By Courtney Wright
Special to the Gazette
The story of Black History Month begins in 1915, half a century after the Thirteenth Amendment abolished slavery in the United States. That September, the Harvard-trained historian Carter G. Woodson and the prominent minister Jesse E. Moorland founded the Association for the Study of Negro Life and History (ASNLH), an organization dedicated to researching and promoting achievements by Black Americans and other peoples of African descent. This group sponsored the first Negro History week in 1926, choosing the second week of February to coincide with the birthdays of Abraham Lincoln and Frederick Douglass. The event inspired schools and communities nationwide to organize local celebrations, establish history clubs and host performances and lectures. President Gerald Ford officially recognized Black History Month in 1976, calling upon the public to “seize the opportunity to honor the too-often neglected accomplishments of Black Americans in every area of endeavor throughout our history.” As we kick off Black History Month, I wanted to acknowledge the history of how it came to be.
In my previous life, before Main Streets, one of the program’s I worked on was Wentworth Institute of Technology’s Alternative Spring Break, which takes a group of students during their spring break week to another community outside of Boston to learn and engage through volunteerism for the week. In 2019, I was lucky enough to accompany the students to Selma, Alabama. Our time there coincided with the famous Bridge Crossing Jubilee, held annually to commemorate the anniversary of Bloody Sunday and the Selma-to-Montgomery March that precipitated the signing of the Civil Rights Act of 1965. It is a day and experience I will never forget. The annual walk across the Edmund Pettus Bridge begins as it did then, with a service at the Brown Chapel A.M.E Church. As I stood outside the church in total awe of my luck at being able to experience this celebration, the weather turned and tornadoes touched down- a story for another day- and we were temporarily rerouted before finally getting to walk across the Pettus Bridge with the other attendees made up of Civil Rights heroes, elected officials and Alabamians. I think of this experience often, but it always becomes even more powerful during February, as we pay homage to those very Civil Rights heroes that paved the way for the official holiday designation that came years later.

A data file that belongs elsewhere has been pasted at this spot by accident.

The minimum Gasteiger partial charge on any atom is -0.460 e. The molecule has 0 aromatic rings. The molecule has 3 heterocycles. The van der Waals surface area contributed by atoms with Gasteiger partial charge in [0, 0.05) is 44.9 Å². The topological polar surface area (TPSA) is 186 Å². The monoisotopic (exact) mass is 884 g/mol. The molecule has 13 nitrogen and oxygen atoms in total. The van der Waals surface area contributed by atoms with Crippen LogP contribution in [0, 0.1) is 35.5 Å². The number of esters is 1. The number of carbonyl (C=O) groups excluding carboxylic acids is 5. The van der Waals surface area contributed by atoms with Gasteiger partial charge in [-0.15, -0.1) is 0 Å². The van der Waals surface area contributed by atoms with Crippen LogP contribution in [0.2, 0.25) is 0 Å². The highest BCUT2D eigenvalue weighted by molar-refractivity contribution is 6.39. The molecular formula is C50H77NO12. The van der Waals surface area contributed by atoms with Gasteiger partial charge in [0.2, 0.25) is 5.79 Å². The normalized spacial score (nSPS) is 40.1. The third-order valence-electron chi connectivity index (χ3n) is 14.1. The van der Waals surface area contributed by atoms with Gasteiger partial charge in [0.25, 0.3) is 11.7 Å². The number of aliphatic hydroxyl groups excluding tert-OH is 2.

When I look back at my experiences in Selma, I reflect on the examples of advocacy, hard fought battles for inclusion and equity that happen day in, day out, often unseen, within our own neighborhood. Mission Hill is known for its activists and community organizing heroes, and in the last decade, I hear a lot about the concern for who will continue the work of neighborhood preservation as the demographics change. I think for anyone who works in community development broadly, there is a lot of thought about what can be done to make the future easier for those who follow, ‘to plant seeds for trees under whose shade you don’t intend to sit’. I think of my own mentors in Mission Hill, Willie Pearl Clark at Mission Main, John Jackson, the administrator of the Tobin Community Center-and the lessons that they’ve been teaching me through their example for the last twelve years. When talking about my experience in Selma at the Bridge Crossing Jubilee one evening a couple years ago at Yellow Door Taqueria with John and others, I learned that we had in common having spent time in Pine Hill, a town of less than 800 people in the rural Black Belt region of Alabama. As I thought about what I would write this month, I wanted to reflect on what things we do in our daily life and what examples we are leaving for those who come after us. I went to visit John at the Tobin and curious on his thoughts on the topic of legacy, asked him about what that means for him when he thinks of his work in Mission Hill: